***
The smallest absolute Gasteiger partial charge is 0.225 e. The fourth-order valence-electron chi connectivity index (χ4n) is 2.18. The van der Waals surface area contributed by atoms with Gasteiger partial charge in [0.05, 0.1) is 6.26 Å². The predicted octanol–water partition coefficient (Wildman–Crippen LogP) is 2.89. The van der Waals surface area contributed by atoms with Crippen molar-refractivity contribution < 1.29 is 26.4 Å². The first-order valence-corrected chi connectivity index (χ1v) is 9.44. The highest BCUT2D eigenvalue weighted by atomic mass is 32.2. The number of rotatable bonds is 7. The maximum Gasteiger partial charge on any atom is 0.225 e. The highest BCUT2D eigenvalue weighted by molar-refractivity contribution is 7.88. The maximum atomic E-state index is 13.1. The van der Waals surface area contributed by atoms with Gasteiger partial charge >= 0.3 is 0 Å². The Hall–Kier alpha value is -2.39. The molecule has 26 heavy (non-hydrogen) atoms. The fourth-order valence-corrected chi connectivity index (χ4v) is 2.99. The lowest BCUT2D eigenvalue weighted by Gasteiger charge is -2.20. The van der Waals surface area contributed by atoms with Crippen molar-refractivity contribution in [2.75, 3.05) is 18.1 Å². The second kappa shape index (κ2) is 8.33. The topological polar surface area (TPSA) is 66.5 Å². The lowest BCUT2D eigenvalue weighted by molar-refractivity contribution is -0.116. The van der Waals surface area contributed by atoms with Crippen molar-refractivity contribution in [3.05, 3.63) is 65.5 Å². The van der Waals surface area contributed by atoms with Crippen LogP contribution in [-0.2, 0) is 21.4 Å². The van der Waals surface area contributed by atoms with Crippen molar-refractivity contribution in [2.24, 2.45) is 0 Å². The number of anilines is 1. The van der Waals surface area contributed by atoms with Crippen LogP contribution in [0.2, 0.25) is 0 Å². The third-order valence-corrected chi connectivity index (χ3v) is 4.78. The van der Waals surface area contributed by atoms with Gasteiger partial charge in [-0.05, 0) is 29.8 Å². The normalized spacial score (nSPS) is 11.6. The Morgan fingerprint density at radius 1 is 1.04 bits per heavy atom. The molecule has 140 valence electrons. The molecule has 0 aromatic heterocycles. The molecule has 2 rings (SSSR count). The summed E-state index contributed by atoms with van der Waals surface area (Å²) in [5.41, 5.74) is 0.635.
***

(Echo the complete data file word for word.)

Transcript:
The smallest absolute Gasteiger partial charge is 0.225 e. The fourth-order valence-electron chi connectivity index (χ4n) is 2.18. The van der Waals surface area contributed by atoms with Gasteiger partial charge in [0.05, 0.1) is 6.26 Å². The predicted octanol–water partition coefficient (Wildman–Crippen LogP) is 2.89. The van der Waals surface area contributed by atoms with Crippen molar-refractivity contribution < 1.29 is 26.4 Å². The first-order valence-corrected chi connectivity index (χ1v) is 9.44. The highest BCUT2D eigenvalue weighted by atomic mass is 32.2. The number of rotatable bonds is 7. The maximum Gasteiger partial charge on any atom is 0.225 e. The highest BCUT2D eigenvalue weighted by molar-refractivity contribution is 7.88. The maximum atomic E-state index is 13.1. The van der Waals surface area contributed by atoms with Gasteiger partial charge >= 0.3 is 0 Å². The Hall–Kier alpha value is -2.39. The molecule has 26 heavy (non-hydrogen) atoms. The fourth-order valence-corrected chi connectivity index (χ4v) is 2.99. The lowest BCUT2D eigenvalue weighted by Gasteiger charge is -2.20. The van der Waals surface area contributed by atoms with Crippen molar-refractivity contribution in [2.75, 3.05) is 18.1 Å². The second kappa shape index (κ2) is 8.33. The topological polar surface area (TPSA) is 66.5 Å². The lowest BCUT2D eigenvalue weighted by molar-refractivity contribution is -0.116. The van der Waals surface area contributed by atoms with Crippen molar-refractivity contribution in [3.05, 3.63) is 65.5 Å². The van der Waals surface area contributed by atoms with Crippen LogP contribution in [-0.2, 0) is 21.4 Å². The van der Waals surface area contributed by atoms with Crippen molar-refractivity contribution in [2.24, 2.45) is 0 Å². The number of anilines is 1. The van der Waals surface area contributed by atoms with Crippen LogP contribution in [0.2, 0.25) is 0 Å². The third-order valence-corrected chi connectivity index (χ3v) is 4.78. The van der Waals surface area contributed by atoms with Gasteiger partial charge in [-0.05, 0) is 29.8 Å². The normalized spacial score (nSPS) is 11.6. The Morgan fingerprint density at radius 1 is 1.04 bits per heavy atom. The molecule has 140 valence electrons. The molecule has 0 aromatic heterocycles. The molecule has 2 rings (SSSR count). The summed E-state index contributed by atoms with van der Waals surface area (Å²) in [5.41, 5.74) is 0.635.